The public school system of Chicago will open its doors Wednesday to 520,000 students, but the city's attention will be riveted on 572 elementary schoolchildren who will be bused to a handful of neighborhood schools under a voluntary desegregation program.

Amid veiled warnings of "spontaneous" demonstrations and a threatened one-day boycott of schools in predominantly white southwest Chicago neighborhoods, the police are planning extraordinary security measures including the use of more than 800 officers from special operations units and an additional 1,200 on standby duty.

A police officer will ride on each school bus and squad cars will escort all of the buses from the predominantly black schools to the receiving schools.

Although the busing plan involves relatively miniscule numbers of student transfers - as few as half a dozen children at some schools - it has dominated the news here for weeks. Half the front page of today's Chicago Sun-Times was devoted to a photograph of scores of heimeted policemen charging menacingly across Soldier Field in a crowd-control exercise.

The plan also has generated impassioned hyperbole in a city whose sharply defined ethnic neighborhoods are still, for the most part, segregated.

A group of women in the Bogan neighborhood in southwest Chicago, defiantly calling itself "Bogan's Broads," has charged that radicals on the board of education and black militants have implemented a busing plan that, they claim, is by its nature a violent disruption of stable neighborhoods.

While professing to advocate nothing more than a one-day boycott, the leaders stress that they cannot predict what "the community" will do when schools open or what provocation "outsiders," may cause.

They noted that leaders of the Rev. Jesse Jackson's Operation PUSH program promised to provide protective escorts for black students transferring to white schools.

Moreover, the Rev. John Willis, head of the Martin Luther King Jr. movement, said today that black children should not look for trouble but warned that they must be prepared to protect themselves.

The focus of the attention is a small-scale busing plan that is little more than a modest extension of a 13-year-old plan to relieve overcrowding in the schools.

Under two segments of the plan, students from overcrowded schools may transfer to schools with unfilled classromms, receiving public transit tokens for their transportation.

It is the third segment - allowing elementary schoolchildren to move by chartered bus from "critically overcrowded" schools to less-crowded white schools - that has created the furor.

Of the 2,180 students eligible for the chartered busing program, only 572 had signed up by today. Of the 6,573 students eligible to switch under the long-running transit token program and the chartered bus program combined, only 1,184 had signed up.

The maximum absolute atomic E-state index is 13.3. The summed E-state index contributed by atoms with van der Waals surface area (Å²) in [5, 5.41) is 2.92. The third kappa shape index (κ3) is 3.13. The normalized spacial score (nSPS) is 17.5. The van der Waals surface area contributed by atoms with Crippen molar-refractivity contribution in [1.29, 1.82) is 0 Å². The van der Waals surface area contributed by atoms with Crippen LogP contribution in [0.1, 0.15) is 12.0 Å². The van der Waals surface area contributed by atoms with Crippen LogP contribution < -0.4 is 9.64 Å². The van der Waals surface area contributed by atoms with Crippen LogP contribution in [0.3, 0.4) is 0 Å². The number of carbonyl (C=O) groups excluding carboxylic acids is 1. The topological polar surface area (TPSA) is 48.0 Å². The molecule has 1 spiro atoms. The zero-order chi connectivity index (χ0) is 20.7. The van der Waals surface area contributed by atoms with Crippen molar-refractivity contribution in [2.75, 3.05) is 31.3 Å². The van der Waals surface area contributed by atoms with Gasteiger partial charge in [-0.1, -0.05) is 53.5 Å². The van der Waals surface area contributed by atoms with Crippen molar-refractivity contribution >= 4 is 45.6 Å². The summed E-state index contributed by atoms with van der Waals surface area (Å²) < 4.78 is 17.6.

School board officials today said they expected the busing to occur uneventfully

"It's a tempest in a teapot. The transfer has worked successfully for years in the north neighborhoods, but a gaggle of women in the southwest have tried to turn this into a crisis," said Thomas Maloney, an aide to school superintendent Joseph Hannon.

In the Bogan area, protest leaders today denied trying to provoke confrontations, but candidly admitted deep-seated fears about black intrusions into traditionally white neighborhoods.

Lorraine Black, chairman of Mothers for Neighborhood Schools American-Style, said, "It's destroying another neighborhood and destroying more of our schools. The only purpose of this is to integrate.It's not to relieve overcrowding at all."

Connie Schaefer, chairman of the Bogan Community Council, said that even though only 12 blacks are scheduled to enter one elementary school and 15 another, "it's not a matter of whether it's one or 100; it's an attempt to condition us to full mandatory busing in 1978.

"We have 24 per cent white students in Chicago and we're losing 10 per cent a year. We're going to have another Washington, D.C."

She said Bogan is unique because there is no buffer between adjoining all-white and all-black neighborhoods, as in north Lake Shore nieghborhoods, and that ethnic change "can happen overnight." Western Avenue, a dividing line to which she was referring, is black and Hispanic on one side of the street and all-white on the other.

Schaefer said antibusing leaders plan to take a bus tour Wednesday of the adjoining black neighborhoods, which they freely admit they have never visited. They have asked for police protection. She said blacks have "come here to look over their new schools, so we're going there to see what kind of schools they have."